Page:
A number of undesired occurrences were categorically filtered out by hand, such as the absolute genitive (e.g. des winters ‘in the winter’), the partitive genitive (e.g. de meeste hunner ‘most of them’), and fixed expressions with a genitive (e.g. des noods ‘if need be’). We also excluded proper names with van de(n) (e.g. de heer van de Capelle ‘Mr van de Capelle’), phrasal verbs with van (e.g. afscheid nemen van ‘say farewell to’) and temporal markers of the type van de week ‘in the course of this week’. Furthermore, we considered possible spelling variation such as <e>/<ee>, <ij>/<y>, <s>/<z> and so forth.

The occurrences selected for this case study cover a variety of specific and more fixed contexts. Previous historical-sociolinguistic research on the Dutch genitive, mainly based on seventeenth- and eighteenth-century private letters, has attested that “context is a major factor of influence in the distribution of the genitive case and alternative constructions” (Nobels and Rutten 2014: 40). Especially for letter writing, it is generally claimed that historical forms such as the genitive case are more likely to be preserved in formulaic contexts than in more neutral, non-formulaic contexts (Simons and Rutten 2014: 65). Particularly the introduction and the ending of a prototypical letter structure tend to be composed of recurring formulae (Rutten and van der Wal 2014: ch. 3).

In this paper, we therefore distinguish neutral from various specific contexts, viz. dates (see example (6)), religious formulae (see (7)), as well as other (i.e. non-religious) formulae, such as epistolary formulae (see (8)) or fixed expressions (see (9)). Additionally, we consider prepositional expressions like uit hoofde (+gen./van) ‘by reason of’ as a separate context (see (10)).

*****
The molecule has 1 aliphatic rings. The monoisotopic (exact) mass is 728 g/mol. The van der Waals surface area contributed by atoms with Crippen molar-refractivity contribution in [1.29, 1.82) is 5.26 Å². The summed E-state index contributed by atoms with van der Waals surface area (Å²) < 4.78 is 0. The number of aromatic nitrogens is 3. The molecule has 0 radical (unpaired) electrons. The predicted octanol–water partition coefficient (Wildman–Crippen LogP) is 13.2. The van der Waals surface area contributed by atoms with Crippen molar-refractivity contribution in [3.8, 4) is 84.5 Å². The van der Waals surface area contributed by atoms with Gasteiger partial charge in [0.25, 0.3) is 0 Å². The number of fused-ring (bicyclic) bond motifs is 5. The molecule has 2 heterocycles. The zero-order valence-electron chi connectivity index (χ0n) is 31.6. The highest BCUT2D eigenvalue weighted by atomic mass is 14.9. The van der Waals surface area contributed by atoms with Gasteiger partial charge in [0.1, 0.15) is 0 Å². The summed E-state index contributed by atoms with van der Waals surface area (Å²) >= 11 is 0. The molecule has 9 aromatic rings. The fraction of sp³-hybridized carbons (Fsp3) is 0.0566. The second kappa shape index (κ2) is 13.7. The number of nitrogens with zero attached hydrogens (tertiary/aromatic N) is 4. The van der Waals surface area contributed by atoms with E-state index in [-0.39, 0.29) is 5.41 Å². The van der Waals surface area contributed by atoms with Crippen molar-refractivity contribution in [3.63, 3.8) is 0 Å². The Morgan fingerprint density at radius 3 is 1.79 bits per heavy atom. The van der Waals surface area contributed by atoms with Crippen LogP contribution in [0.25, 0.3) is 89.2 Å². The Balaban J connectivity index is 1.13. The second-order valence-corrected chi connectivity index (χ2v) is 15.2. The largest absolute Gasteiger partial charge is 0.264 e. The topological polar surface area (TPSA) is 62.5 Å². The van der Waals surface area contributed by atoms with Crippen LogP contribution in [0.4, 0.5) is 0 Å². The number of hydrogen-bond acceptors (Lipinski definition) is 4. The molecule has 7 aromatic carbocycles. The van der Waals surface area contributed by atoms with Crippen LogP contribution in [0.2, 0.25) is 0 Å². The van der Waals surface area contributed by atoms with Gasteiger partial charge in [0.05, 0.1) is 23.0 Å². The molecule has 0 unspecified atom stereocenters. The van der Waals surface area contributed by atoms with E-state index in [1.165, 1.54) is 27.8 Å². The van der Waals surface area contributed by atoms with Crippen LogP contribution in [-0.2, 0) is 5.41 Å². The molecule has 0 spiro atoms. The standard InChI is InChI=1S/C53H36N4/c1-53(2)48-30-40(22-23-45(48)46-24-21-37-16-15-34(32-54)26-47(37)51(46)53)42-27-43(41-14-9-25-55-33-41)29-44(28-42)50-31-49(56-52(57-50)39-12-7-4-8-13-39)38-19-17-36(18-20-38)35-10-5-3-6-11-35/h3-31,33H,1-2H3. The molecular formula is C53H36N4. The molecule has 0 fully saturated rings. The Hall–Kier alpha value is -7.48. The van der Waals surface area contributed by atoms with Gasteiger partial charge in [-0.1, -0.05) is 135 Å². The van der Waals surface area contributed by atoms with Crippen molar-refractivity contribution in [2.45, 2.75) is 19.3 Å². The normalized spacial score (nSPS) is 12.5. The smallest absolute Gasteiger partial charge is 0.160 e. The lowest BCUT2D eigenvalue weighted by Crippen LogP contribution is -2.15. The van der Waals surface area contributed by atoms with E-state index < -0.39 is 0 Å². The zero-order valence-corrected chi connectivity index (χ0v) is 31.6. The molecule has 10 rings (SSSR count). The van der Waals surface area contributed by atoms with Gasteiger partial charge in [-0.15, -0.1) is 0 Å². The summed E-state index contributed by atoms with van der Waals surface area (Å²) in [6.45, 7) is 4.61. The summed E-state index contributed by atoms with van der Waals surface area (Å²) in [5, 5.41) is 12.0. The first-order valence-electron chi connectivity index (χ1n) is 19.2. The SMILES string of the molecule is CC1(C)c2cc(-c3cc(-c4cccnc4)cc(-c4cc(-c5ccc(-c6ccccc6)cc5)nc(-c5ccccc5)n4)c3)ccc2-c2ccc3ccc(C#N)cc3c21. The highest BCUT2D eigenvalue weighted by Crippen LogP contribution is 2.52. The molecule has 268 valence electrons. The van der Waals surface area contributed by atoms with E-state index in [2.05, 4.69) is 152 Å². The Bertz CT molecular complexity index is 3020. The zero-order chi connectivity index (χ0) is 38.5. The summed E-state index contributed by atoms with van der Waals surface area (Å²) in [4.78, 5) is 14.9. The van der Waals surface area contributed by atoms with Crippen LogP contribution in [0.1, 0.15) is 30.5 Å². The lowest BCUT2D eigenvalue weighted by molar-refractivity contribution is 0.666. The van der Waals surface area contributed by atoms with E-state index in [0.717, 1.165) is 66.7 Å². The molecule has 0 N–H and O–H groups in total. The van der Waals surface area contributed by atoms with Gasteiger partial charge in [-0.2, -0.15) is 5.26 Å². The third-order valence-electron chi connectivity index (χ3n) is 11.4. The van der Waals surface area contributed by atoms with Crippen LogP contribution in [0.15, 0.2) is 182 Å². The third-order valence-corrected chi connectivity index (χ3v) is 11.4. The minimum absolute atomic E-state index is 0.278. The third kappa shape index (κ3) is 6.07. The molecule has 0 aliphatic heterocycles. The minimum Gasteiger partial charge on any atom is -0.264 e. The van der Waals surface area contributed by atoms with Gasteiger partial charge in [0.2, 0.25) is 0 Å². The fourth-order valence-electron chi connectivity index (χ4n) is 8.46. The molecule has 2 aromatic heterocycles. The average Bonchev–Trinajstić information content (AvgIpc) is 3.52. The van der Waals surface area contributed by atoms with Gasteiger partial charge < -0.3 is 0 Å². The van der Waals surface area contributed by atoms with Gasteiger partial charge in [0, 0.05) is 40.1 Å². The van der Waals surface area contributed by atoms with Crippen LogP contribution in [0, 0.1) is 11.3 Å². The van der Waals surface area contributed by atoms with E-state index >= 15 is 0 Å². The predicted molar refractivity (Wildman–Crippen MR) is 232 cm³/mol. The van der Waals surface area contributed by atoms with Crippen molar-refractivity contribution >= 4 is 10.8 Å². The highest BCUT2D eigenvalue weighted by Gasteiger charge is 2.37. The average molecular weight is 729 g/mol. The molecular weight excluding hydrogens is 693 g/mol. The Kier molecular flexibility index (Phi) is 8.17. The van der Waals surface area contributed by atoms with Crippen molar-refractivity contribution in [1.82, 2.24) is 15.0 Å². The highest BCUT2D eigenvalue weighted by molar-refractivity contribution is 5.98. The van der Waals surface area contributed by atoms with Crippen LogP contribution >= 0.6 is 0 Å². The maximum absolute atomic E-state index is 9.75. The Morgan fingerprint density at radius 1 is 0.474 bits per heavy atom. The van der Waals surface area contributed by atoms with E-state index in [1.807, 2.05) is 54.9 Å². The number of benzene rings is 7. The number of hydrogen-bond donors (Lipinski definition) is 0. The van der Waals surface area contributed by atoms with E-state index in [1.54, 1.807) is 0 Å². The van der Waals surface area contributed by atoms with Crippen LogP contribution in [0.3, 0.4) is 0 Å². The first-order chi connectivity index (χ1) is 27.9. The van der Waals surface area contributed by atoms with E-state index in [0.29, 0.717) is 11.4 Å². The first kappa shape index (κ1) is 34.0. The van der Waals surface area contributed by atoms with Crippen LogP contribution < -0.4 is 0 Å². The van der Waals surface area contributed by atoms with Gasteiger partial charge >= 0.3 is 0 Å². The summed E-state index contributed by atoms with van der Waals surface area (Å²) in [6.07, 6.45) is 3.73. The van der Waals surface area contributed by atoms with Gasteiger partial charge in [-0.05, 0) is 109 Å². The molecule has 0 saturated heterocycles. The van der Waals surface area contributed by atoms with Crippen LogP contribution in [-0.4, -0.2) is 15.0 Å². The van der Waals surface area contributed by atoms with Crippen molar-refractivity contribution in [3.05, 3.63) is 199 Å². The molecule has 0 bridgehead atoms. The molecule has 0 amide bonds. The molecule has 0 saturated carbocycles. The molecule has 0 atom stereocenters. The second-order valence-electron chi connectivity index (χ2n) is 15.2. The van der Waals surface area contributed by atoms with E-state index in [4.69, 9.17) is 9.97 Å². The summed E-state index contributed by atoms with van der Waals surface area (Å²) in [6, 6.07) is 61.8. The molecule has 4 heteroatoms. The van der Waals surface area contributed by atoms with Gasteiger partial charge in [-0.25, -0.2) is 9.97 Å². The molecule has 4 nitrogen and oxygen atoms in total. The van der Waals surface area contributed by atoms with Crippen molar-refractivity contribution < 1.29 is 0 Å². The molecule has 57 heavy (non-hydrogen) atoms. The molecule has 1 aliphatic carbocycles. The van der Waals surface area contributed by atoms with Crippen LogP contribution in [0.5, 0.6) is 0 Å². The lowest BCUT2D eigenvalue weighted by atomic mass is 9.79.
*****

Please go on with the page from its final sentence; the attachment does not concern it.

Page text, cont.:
den 28sten der vorige maand
the 28th the+GEN previous month
‘the 28th of the previous month’
de byzondere gunst en goedheid des
the extraordinary mercy and goodness the+GEN
‘the extraordinary mercy and goodness of the Almighty’
onder het schrijven deses
under the writing this+GEN
‘while writing this [letter]’
eene dezer daagen
one these+GEN days
‘one of these days’
uit hoofde der grote warmte
by head the+GEN great heat
‘by reason of/in consideration of the (great) heat’

In total, our corpus search generated 4,762 tokens of genitival constructions, distributed across the synthetic genitive case and its alternative van-construction. The findings are presented and discussed in section 5.

5 Results

5.1 Diachrony and context